Navigating pregnancy without medication, my manic moods swung for months between the ecstatic highs of euphoric mania to the agitated episodes of the dysphoric variety. This experience was not only emotionally taxing; it took a tole on my physical body as well. I experienced a decreased sensitivity to pain such that I was prone to accidents — cuts, bumps, and bruises — as I energetically sped through my day. The inflammation from the hot blood coursing through my veins caused severe acne, hives, and scalp psoriasis that was impossible to treat. As I walked outside in a dysphoric mood on a hot summer day, my retina detached and I lost peripheral vision in my right eye. I remember feeling intense anger as my racing thoughts ruminated on my rage in the moment right before I lost vision. Visually impaired in my right eye from birth with a congenital cataract, I had emergency eye surgery during my second trimester of my pregnancy to save my eye from total blindness.
Worse still are the debilitating effects of insomnia. Countless consecutive nights without sleep adds lighter fluid to the growing flames of mania, providing the conditions for symptoms of psychosis to flourish. Instead of dreams, visual, auditory, and olfactory hallucinations colonized my mind. Sometimes the voices, images, and sensations were tantalizing and insightful or comforting confirmations of intuitions or premonitions. Other times psychosis led me down the path of paralyzing paranoia, crippling anxiety, seemingly unsurvivable panic attacks, and deep mistrust of myself and others. In addition to the way it injures the psyche, rattles the mind, and ruptures relationships, psychosis causes significant physical damage to the brain. After I experienced my first manic episode at age 18, my psychiatrist told me that manic and psychotic episodes scar the brain leading to cognitive impairment. My last manic episode, which I described above, provides a clear example of this.
In 2020 — after my episode in 2019 and giving birth in January — I couldn’t read. I couldn’t write. My memory was unreliable and I could not orient myself in my physical surroundings when I left the house. Street signs, numbers, and Google maps were all unintelligible. And I panicked. After working all throughout undergrad, developing my research post-graduation, getting accepted into top Anthropology PhD programs, winning a National Science Foundation fellowship award, and having NYU grant me a year of paid maternity leave, I wanted to quit before even beginning classes. I felt so much guilt and shame for doing and saying things during my episode that were out of character. Being in both fragile recovery periods of postpartum and post-mania, my self-esteem was in the gutter. I questioned my abilities and my intelligence. The imposter syndrome came on strong! Was it all me or was the mania responsible for all my accomplishments? And now that I couldn’t read, I thought I was doomed to fail so might as well quit and save myself more embarrassment.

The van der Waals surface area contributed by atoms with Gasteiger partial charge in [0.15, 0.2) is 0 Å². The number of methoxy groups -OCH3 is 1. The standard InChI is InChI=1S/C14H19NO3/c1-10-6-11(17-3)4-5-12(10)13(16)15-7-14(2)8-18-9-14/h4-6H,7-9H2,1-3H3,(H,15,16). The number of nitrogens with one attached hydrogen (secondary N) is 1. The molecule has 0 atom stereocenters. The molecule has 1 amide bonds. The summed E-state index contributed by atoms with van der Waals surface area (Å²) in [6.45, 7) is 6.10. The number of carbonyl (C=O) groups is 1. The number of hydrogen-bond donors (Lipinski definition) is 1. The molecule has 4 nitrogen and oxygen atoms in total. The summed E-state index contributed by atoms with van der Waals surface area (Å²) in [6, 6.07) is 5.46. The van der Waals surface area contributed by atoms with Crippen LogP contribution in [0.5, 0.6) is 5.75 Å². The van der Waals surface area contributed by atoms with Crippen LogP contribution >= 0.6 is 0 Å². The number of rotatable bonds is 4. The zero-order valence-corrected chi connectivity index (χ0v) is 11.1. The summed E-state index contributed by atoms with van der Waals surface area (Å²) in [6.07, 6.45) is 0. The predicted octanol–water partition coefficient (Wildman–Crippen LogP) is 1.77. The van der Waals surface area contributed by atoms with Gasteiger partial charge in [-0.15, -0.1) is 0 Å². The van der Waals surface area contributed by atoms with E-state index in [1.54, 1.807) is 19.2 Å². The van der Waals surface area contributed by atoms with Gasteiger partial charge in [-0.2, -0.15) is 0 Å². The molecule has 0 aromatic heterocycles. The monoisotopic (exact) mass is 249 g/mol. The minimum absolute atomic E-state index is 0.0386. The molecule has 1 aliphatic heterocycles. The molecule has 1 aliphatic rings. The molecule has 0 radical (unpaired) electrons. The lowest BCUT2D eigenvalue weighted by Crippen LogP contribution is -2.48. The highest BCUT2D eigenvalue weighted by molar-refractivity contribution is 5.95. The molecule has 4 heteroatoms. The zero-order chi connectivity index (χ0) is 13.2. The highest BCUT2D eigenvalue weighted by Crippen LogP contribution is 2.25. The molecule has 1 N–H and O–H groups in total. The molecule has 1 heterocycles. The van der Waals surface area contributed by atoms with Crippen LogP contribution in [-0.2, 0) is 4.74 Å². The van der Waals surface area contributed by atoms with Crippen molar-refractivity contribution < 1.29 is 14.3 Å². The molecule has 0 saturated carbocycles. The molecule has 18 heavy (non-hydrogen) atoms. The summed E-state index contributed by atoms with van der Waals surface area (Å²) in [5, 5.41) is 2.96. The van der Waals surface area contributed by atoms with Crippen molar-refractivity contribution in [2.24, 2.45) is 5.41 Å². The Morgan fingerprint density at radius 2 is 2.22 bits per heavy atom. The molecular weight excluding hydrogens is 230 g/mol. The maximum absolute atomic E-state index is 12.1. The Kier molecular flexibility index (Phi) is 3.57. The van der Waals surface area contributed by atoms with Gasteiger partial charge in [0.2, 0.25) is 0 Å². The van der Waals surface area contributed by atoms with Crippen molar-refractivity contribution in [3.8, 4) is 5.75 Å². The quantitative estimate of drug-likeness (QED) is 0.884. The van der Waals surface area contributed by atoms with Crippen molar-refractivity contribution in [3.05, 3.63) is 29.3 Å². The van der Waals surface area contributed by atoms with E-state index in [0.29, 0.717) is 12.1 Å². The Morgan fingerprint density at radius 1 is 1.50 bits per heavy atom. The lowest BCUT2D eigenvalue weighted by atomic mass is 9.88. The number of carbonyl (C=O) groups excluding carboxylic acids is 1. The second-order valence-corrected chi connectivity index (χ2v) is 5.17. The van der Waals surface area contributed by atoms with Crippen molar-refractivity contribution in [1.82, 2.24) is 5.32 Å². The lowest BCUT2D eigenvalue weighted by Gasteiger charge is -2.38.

I’m so glad I didn’t quit. Although I didn’t believe in myself, others believed for me. My family, especially my husband, held onto my dreams for me when hope escaped my grasp. With his daily care and support, he helped me focus on the moment. I learned to take things one day at a time when my anxious mind wanted to exist in the future. I said to myself, I’ll just try one semester. If it’s too much, I’ll quit but let’s just try. Don’t pressure yourself with the standard of your usual stellar performance. Do the minimum to succeed. Just pass your classes. It’s okay not to be perfect. So I started my semester remotely as the pandemic raged on in the Fall of 2020. Being home with my husband and my baby eased the anxiety because they gave me both the space and the strength to rebuild my confidence.
Fast forward to today, at the end of my (remote) second semester as a doctoral student at NYU, I accomplished more than the goal I initially set for myself. I finished the year with a 4.0 GPA, two Zoom conference presentations at University of Toronto and Cambridge under my belt, my first academic publication, and two research gigs (the Disability Covid Chronicles and Reimagining Psychiatry) lined up for the summer. I feel so incredibly blessed to have made these strides given where I started out just one year ago. I am even optimistic about classes beginning in person in the Fall!
While I feel incredibly blessed for where I am in my recovery, I am also constantly unlearning the societal valorization of being “high functioning” and recovering in a linear progression with ever increasing stability, productivity, and “normality.” Even if my cognitive abilities are not fully restored in future post-manic recovery periods, I want to be able to embrace the fact that I am intrinsically valuable with or without my accomplishments or high functionality. The main thing I’ve learned from this part of my healing is that is a journey. It’s more about the inner experience and the person that I become through these experiences rather than arriving at a particular destination.
Alice Popkorn via Foter.com
A barefoot woman with long ginger hair in a dress with her back to the viewer walks out of a copper bird cage into the light in the background of the image.